Poetry Friday: “Breakage” by Mary Oliver


Mourning the loss of
Krystle, Lingzi, Martin, Sean


The week opened here with two bombs exploding and closed with the arduous pursuit of those responsible. The weight of our grief is incalculable.

At the boundaries of life and death, and overwhelmed by brokenness, it is tempting to say that words fail. But that is not what poets (and those who love them) do.

In Breakage, from the August 2003 issue of Poetry magazine, Cape Cod poet Mary Oliver turns her fierce attention once again to the seashore, to the drama at its very edge, to the fragmentary evidence of unceasing motion:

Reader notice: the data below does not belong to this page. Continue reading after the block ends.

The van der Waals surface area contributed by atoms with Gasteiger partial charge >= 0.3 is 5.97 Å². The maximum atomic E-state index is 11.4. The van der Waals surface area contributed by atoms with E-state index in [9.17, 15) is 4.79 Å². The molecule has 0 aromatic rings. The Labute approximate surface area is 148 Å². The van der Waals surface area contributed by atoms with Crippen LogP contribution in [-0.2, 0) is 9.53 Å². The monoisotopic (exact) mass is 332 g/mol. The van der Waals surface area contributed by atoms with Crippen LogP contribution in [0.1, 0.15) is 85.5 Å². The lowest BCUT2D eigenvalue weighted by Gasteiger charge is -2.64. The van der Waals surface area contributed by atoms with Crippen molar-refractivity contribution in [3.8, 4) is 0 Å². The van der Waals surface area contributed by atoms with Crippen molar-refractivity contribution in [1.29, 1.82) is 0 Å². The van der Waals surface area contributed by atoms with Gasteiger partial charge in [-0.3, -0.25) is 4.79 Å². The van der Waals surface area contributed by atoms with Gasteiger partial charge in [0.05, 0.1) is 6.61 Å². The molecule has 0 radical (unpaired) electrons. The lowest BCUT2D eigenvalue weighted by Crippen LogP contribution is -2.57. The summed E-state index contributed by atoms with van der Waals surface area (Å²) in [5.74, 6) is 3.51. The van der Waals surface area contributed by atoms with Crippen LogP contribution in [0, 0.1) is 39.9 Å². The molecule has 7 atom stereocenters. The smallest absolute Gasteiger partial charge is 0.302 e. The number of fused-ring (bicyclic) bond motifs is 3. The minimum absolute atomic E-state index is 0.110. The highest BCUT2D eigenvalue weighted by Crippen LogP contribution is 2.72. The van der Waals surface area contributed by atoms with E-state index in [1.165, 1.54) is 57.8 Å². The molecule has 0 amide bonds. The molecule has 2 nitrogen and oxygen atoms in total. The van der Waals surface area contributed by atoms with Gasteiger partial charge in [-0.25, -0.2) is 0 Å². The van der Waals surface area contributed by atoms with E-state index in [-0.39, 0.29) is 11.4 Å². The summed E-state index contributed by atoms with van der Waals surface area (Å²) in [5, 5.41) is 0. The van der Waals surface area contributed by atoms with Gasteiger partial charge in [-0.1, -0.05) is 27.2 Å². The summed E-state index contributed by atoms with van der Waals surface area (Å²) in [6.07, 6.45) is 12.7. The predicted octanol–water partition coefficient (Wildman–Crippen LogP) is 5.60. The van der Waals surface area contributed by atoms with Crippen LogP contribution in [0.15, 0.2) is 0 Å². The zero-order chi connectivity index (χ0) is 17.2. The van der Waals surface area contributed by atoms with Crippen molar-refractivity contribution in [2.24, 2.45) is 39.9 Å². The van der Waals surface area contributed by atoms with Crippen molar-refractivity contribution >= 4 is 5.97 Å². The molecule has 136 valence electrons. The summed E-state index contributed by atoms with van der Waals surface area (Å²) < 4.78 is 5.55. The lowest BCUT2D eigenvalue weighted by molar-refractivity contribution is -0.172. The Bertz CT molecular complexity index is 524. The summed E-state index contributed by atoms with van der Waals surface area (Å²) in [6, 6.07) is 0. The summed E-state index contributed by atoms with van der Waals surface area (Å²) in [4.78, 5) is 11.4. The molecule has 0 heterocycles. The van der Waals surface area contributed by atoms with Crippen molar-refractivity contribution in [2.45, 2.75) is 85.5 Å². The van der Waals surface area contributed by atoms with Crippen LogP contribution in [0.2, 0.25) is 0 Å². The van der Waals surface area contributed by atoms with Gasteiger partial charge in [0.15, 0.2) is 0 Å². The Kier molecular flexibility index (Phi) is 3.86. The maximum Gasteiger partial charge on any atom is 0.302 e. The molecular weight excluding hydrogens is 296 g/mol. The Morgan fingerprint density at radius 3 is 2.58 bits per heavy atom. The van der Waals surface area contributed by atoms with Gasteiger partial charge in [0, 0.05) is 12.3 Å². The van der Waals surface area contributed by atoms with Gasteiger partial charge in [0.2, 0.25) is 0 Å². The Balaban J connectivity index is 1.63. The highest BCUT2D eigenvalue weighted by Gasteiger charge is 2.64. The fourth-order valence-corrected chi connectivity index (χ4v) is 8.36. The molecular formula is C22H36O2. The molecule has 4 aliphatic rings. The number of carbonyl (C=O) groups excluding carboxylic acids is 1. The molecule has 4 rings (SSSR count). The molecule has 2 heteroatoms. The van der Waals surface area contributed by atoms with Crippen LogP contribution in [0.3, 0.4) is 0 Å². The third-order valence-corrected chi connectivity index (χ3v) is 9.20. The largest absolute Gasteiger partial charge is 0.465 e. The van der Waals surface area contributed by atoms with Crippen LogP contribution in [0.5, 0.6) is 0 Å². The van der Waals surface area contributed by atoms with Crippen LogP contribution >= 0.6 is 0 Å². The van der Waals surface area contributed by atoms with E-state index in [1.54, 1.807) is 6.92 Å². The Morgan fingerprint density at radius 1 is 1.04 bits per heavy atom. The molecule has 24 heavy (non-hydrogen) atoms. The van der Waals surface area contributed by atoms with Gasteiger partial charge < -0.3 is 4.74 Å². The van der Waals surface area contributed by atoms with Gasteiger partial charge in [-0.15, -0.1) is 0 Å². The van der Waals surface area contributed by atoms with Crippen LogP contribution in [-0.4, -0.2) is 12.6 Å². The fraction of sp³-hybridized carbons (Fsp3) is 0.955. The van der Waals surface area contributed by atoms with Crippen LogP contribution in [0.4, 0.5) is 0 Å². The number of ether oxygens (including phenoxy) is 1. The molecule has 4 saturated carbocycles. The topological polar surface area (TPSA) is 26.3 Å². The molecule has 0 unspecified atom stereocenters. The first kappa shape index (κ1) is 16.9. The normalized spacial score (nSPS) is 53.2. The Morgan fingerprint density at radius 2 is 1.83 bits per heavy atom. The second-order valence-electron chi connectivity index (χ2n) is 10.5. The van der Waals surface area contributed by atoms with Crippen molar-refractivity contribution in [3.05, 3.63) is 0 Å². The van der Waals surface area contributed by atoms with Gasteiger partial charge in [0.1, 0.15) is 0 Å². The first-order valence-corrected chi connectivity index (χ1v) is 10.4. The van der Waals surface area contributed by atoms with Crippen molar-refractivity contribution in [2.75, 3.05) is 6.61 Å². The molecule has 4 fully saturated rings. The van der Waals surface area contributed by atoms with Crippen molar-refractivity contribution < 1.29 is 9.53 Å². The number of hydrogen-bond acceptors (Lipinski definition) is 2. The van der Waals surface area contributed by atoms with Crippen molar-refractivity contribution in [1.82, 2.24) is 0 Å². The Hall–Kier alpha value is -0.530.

and nothing at all whole or shut, but tattered, split,
dropped by the gulls onto the gray rocks and all the moisture gone.

Can we see within ourselves an unending cycle of tearing down and building up? Little becomes big becomes little. Construction, de-construction, renewal.

It’s like a schoolhouse
of little words,
thousands of words.
First you figure out what each one means by itself …
Then you begin, slowly, to read the whole story.

Healing will take forever, and we have all the time in the world.

(“Cape Cod Nauset Beach” from jcsullivan24 / cc by-nc)


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